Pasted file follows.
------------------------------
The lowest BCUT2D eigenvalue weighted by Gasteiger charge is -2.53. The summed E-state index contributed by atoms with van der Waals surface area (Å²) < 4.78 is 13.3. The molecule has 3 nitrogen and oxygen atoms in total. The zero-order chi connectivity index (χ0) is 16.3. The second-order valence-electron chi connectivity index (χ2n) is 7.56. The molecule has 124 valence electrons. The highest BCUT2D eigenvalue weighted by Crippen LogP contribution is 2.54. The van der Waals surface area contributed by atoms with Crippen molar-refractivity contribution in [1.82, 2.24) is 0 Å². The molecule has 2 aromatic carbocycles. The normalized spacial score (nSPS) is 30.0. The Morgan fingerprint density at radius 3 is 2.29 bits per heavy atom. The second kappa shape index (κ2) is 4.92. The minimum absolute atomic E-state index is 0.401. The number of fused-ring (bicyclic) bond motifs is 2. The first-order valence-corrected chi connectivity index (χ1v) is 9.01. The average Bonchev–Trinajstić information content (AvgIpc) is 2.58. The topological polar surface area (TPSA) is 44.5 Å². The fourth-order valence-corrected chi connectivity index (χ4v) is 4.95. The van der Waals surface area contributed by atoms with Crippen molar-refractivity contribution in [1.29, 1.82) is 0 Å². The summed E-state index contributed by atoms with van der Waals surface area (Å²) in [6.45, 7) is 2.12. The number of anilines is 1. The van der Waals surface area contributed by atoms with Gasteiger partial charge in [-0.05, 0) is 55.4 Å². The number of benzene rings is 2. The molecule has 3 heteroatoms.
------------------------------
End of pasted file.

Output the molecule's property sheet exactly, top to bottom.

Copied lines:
The lowest BCUT2D eigenvalue weighted by Gasteiger charge is -2.53. The summed E-state index contributed by atoms with van der Waals surface area (Å²) < 4.78 is 13.3. The molecule has 3 nitrogen and oxygen atoms in total. The zero-order chi connectivity index (χ0) is 16.3. The second-order valence-electron chi connectivity index (χ2n) is 7.56. The molecule has 124 valence electrons. The highest BCUT2D eigenvalue weighted by Crippen LogP contribution is 2.54. The van der Waals surface area contributed by atoms with Crippen molar-refractivity contribution in [1.82, 2.24) is 0 Å². The molecule has 2 aromatic carbocycles. The normalized spacial score (nSPS) is 30.0. The Morgan fingerprint density at radius 3 is 2.29 bits per heavy atom. The second kappa shape index (κ2) is 4.92. The minimum absolute atomic E-state index is 0.401. The number of fused-ring (bicyclic) bond motifs is 2. The first-order valence-corrected chi connectivity index (χ1v) is 9.01. The average Bonchev–Trinajstić information content (AvgIpc) is 2.58. The topological polar surface area (TPSA) is 44.5 Å². The fourth-order valence-corrected chi connectivity index (χ4v) is 4.95. The van der Waals surface area contributed by atoms with Crippen molar-refractivity contribution in [1.29, 1.82) is 0 Å². The summed E-state index contributed by atoms with van der Waals surface area (Å²) in [6.45, 7) is 2.12. The number of anilines is 1. The van der Waals surface area contributed by atoms with Gasteiger partial charge in [-0.05, 0) is 55.4 Å². The number of benzene rings is 2. The molecule has 3 heteroatoms.